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Lemony Snicket - More about Lemony Snickets Sonny

Lemony Snicket & ILMS shape capture system

ILM image based modeling system is a set of tools designed to recover detailed geometric information from photographs or film sequences.

It exploits texture and contour features to densely reconstruct surfaces with complicated shape. At one extreme, it can create useful approximate models from only a few silhouettes eg Minority Report, while at another extreme, it can integrate many image cues to produce dense high precision models comparable to laser scans eg Lemony Snicket, Pirates of the Caribbean Dead Mans Chest.

Image capture for Lemony Snicket The reconstruction process typically starts with two or more photos or frames of a subject, which are then undistorted and matchmoved to establish the projection geometry. Depending on the desired output, an artist will identify regions of texture, silhouette contours, point or image correspondences, and or 3d curves or surfaces to drive the reconstruction.

Models are then either produced directly, or templates are fit to the data to preserve existing topology and parameters.

The artist can optionally use the interactive editing tools to correct reconstruction errors, change resolution, filter noise, or even extrapolate solutions as needed.

Typical reconstruction time for a quick model from a couple snapshots might be 15 minutes, while a high precision facial model takes around 2 hours.

Image projection for Lemony Snicket

The system has been applied to a wide range of production problems over the past five years, including constructing CG versions of maquettes models, building an organic virtual environment from an outdoor photo survey, creating set geometry for match moves and character interaction, creating scene geometry in our 3d from 2d process for stereo films, and capturing detailed models of actor faces and bodies for digital double work.

It has evolved considerably based on feedback from ILMS own production teams, and is now preferred over Cyberscans for modeling human subjects by ILMS artists.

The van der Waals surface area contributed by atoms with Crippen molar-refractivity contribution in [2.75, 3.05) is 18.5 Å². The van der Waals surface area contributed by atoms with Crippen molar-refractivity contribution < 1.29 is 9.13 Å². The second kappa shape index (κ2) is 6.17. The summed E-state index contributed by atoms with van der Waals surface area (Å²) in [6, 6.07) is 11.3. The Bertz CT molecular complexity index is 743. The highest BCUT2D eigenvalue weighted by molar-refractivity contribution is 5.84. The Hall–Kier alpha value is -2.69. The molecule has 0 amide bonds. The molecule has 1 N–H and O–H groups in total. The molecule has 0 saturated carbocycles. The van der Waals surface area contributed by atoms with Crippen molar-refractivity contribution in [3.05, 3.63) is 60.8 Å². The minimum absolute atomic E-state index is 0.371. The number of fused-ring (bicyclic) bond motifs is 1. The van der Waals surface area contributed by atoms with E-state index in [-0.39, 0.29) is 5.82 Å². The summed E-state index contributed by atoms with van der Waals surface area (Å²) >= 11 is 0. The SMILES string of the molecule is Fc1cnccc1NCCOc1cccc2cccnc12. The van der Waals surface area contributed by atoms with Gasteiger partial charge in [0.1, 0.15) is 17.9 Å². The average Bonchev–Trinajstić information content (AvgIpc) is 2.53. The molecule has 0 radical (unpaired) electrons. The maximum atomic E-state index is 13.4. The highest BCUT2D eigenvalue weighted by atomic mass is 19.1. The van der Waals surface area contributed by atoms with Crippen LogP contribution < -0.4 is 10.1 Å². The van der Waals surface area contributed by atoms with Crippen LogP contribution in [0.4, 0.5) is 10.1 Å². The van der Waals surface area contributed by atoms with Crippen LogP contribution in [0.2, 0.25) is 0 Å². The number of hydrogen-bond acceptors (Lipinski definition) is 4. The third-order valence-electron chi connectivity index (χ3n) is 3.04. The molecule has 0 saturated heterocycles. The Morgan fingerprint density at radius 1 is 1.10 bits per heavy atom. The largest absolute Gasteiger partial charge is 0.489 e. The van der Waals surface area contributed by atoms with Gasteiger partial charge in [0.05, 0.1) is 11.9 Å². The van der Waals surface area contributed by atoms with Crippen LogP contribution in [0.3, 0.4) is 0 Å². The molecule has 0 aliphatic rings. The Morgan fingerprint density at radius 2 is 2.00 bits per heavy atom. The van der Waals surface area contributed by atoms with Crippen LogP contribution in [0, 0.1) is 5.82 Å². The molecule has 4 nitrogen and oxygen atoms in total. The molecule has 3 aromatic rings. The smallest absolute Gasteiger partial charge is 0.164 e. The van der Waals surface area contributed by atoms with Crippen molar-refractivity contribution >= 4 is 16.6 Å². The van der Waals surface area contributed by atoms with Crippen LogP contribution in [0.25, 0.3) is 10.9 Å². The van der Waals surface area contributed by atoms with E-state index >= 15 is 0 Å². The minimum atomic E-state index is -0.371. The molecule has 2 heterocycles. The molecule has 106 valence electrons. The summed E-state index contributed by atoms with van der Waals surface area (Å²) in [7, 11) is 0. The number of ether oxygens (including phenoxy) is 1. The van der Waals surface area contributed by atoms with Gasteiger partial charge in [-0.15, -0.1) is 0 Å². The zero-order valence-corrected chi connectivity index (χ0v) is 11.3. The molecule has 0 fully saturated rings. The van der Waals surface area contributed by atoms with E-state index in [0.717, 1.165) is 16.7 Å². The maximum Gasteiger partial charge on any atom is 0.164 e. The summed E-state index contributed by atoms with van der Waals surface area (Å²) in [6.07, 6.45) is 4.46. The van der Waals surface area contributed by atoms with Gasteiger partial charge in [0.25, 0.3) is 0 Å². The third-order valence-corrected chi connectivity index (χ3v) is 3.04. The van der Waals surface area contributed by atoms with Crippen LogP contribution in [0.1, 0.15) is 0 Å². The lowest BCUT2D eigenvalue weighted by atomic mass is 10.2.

Texture mapped geometry for Lemony Snicket Laser based scanners address many of the same problems, and can actually produce better or faster results in some situations such as static objects or sets where there is time to scan.

However, they are often impractical or impossible to use under common production circumstances, such as when the set cannot be cleared and held long enough to do a scan shot setups rolling too quickly, plate or reference footage is available but no scan was taken, the scale of the subject is too large small, the subject cannot remain still for an extended period, or a scanner is simply unavailable or unable to be brought on location. In fact, the need to scan babies and children was one of the motivations for building our own solution.

Fully Textured Model

For Lemony Snicket Because the ILM system is image based, it is far more flexible than active scanning technologies, since it works for subjects of any size, allows instantaneous capture, can be used after the fact on unplanned footage, and the source photos provide backup validation for reconstruction results.

With common consumer cameras under controlled conditions, the ILM system can achieve point wise accuracy comparable to a Cyberscan, and quality can improve in the future as photographic equipment improves.

These cameras can also be synchronized to a beauty lighting package and or extra cameras to provide nearly simultaneous 1 30th of a second capture of production quality texture reference matched precisely to the geometry, something no other system currently provides.

Just as important, the interactive tools allow artists to generate useful reconstructions from incomplete or unplanned data, and decide for themselves how much post processing or cleanup eg smoothing they care to use.

Full Textured Model for Lemony Snicket Regarding image based approaches, photogrammetric tools are now in common use across the industry, generally reconstructing shape by triangulating isolated points.

ILM uses photogrammetry extensively at ILM, but the pointwise approach can be extremely laborious or too sparse for common cases like people, terrain, architectural detail, or other organic forms.

It can only serve as dimensional reference for these kinds of subjects, and modelers commonly complain of needing far more dense contours and detail to help construct production-quality models.